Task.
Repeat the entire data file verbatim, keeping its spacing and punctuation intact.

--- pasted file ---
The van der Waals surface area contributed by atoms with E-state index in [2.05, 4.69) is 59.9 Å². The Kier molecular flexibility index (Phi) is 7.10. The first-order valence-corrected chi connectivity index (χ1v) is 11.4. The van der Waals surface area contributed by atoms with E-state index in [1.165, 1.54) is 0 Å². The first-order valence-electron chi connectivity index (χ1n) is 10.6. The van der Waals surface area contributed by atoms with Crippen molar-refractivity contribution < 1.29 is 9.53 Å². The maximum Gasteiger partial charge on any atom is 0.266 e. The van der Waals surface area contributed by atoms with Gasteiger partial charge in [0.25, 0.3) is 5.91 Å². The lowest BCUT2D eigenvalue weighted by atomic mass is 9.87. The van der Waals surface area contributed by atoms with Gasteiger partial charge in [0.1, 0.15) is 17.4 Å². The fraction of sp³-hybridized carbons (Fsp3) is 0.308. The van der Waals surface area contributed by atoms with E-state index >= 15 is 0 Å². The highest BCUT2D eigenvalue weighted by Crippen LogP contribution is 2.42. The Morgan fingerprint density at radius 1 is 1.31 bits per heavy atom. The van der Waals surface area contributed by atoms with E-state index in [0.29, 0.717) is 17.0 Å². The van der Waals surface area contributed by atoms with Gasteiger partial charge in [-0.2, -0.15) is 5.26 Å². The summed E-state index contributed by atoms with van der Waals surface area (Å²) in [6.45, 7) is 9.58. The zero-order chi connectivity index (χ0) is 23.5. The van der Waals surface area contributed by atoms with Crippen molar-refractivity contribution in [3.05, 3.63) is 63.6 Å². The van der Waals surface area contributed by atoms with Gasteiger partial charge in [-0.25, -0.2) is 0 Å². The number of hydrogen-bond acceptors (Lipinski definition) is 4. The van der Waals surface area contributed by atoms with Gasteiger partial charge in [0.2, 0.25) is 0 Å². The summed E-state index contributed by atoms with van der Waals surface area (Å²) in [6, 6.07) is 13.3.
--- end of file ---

The van der Waals surface area contributed by atoms with E-state index in [2.05, 4.69) is 59.9 Å². The Kier molecular flexibility index (Phi) is 7.10. The first-order valence-corrected chi connectivity index (χ1v) is 11.4. The van der Waals surface area contributed by atoms with E-state index in [1.165, 1.54) is 0 Å². The first-order valence-electron chi connectivity index (χ1n) is 10.6. The van der Waals surface area contributed by atoms with Crippen molar-refractivity contribution < 1.29 is 9.53 Å². The maximum Gasteiger partial charge on any atom is 0.266 e. The van der Waals surface area contributed by atoms with Gasteiger partial charge in [0.25, 0.3) is 5.91 Å². The lowest BCUT2D eigenvalue weighted by atomic mass is 9.87. The van der Waals surface area contributed by atoms with Gasteiger partial charge in [0.1, 0.15) is 17.4 Å². The fraction of sp³-hybridized carbons (Fsp3) is 0.308. The van der Waals surface area contributed by atoms with E-state index >= 15 is 0 Å². The highest BCUT2D eigenvalue weighted by Crippen LogP contribution is 2.42. The Morgan fingerprint density at radius 1 is 1.31 bits per heavy atom. The van der Waals surface area contributed by atoms with E-state index in [0.29, 0.717) is 17.0 Å². The van der Waals surface area contributed by atoms with Gasteiger partial charge in [-0.2, -0.15) is 5.26 Å². The summed E-state index contributed by atoms with van der Waals surface area (Å²) in [6.45, 7) is 9.58. The zero-order chi connectivity index (χ0) is 23.5. The van der Waals surface area contributed by atoms with Crippen molar-refractivity contribution in [3.05, 3.63) is 63.6 Å². The van der Waals surface area contributed by atoms with Gasteiger partial charge in [-0.25, -0.2) is 0 Å². The number of hydrogen-bond acceptors (Lipinski definition) is 4. The van der Waals surface area contributed by atoms with Gasteiger partial charge in [0.2, 0.25) is 0 Å². The summed E-state index contributed by atoms with van der Waals surface area (Å²) in [6, 6.07) is 13.3.